The Prairie Schooner Book Prize is now open! In honor of the 2016 Book Prize season, Book Prize Coordinator Katie Schmid Henson will interview authors about the process of constructing a manuscript and bringing it to publication. This week, Katie interviews highly acclaimed NEA-winning writer Porochista Khakpour about her two critically lauded novels, Sons & Other Flammable Objects, and The Last Illusion, as well as her forthcoming memoir about Lyme disease.

How many books have you published, and where?

3:33 Sports Short #14 // Snatch and Drop

by Catherine A. Brereton

The house shudders when Evan lifts. He lifts upwards of 300lbs, maybe even 350lbs, he told me, when he apologized in advance for the noise. I told him it was fine because, really, how do you tell a man of his size, of his strength, that it isn’t fine, that the house trembles and the cats are anxious and you can’t sleep. He lifts at night, always at night, and although he’s promised that he’ll be finished by nine, he never is.

The thuds come ten minutes apart. In-between, when the house is quiet, the bass of his music thumps in the background. It’s almost soothing. Then, he lifts—snatches, I think, is the correct term—then, he drops, onto the concrete floor of the garage, and the whole house quakes.  

3:33 Sports Short #13 // Heroes

by Benjamin Blickle

In the cement tunnel to the parking lot, David Bowie’s “Heroes” piped in through the stadium speakers.  Even at seventeen, I didn’t think we’d have been heroes if we’d won the state soccer championship.  But an oblique bolt of clarity struck through the cumulus of loss.  I remembered how much I liked that song, how the lyrics went deeper and weirder than the title or the chorus would let on.  Dolphins, royalty, love, ramparts, alcoholism.  All the beautiful strangeness would forever be overshadowed by our 4-0 defeat.  Why couldn’t they have just played Queen like they always do?

Alberta Clipper: 3/01/16: "The Girls They Burned" by Adrienne Celt

Salem Witch Trials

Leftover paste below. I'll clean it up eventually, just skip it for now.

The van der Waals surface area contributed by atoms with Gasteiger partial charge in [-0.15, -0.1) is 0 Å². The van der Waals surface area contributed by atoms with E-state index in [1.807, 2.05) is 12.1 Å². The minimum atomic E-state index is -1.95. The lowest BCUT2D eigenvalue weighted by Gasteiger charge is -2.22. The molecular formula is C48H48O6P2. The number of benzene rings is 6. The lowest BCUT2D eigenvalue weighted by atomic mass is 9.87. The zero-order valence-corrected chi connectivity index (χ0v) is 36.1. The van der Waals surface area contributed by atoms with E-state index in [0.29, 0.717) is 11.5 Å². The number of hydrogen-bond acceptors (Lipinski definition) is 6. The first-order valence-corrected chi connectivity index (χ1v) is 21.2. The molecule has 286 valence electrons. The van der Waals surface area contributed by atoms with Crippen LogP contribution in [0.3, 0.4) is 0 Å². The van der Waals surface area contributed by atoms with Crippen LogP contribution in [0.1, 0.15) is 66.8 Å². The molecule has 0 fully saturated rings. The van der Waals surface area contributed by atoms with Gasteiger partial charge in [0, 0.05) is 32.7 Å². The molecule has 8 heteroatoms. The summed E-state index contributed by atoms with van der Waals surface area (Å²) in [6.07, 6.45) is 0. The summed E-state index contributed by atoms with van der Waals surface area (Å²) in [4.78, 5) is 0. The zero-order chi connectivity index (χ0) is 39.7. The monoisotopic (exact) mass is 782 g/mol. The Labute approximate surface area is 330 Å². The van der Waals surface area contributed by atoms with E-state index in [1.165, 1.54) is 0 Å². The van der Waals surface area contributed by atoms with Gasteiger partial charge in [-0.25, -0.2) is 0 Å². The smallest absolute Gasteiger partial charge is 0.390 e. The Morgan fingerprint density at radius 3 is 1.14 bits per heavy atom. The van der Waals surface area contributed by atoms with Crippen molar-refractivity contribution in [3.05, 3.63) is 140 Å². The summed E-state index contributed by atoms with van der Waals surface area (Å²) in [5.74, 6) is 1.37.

March 1, 1692, was the start of one of the darkest and gloomiest times for the early United States. It was the date that the infamous Salem Witch Trials began. In a historical event made famous by Arthur Miller’s play, The Crucible, three women (Sarah Good, Sarah Osborne, and Tituba) were brought before the local magistrates in Salem Village after three young girls accused them of witchcraft. Those girls claimed that Good, Osborne, and Tituba afflicted them, afflictions that resulted in bodily injury. Interestingly, the three women singled out were social outcasts. Good was a beggar whose impoverished state was caused by the loss of her inherence and her first husband’s debt, for which she and her second husband were held responsible. Osborne was likely accused because she had not attended church for almost three years (although she had the excuse of a long-standing sickness).

'You will lose yourself': the rituals of grief in the poetry of Ashaki M. Jackson

The Prairie Schooner Book Prize is now open! In honor of the 2016 Book Prize season, Book Prize Coordinator Katie Schmid Henson will interview authors about the process of constructing a manuscript and bringing it to publication. This week, Katie interviews brilliant poet and Prairie Schooner contributor Ashaki M. Jackson about grief rituals, submission rituals, and her two forthcoming chapbooks.

I Write Sad Things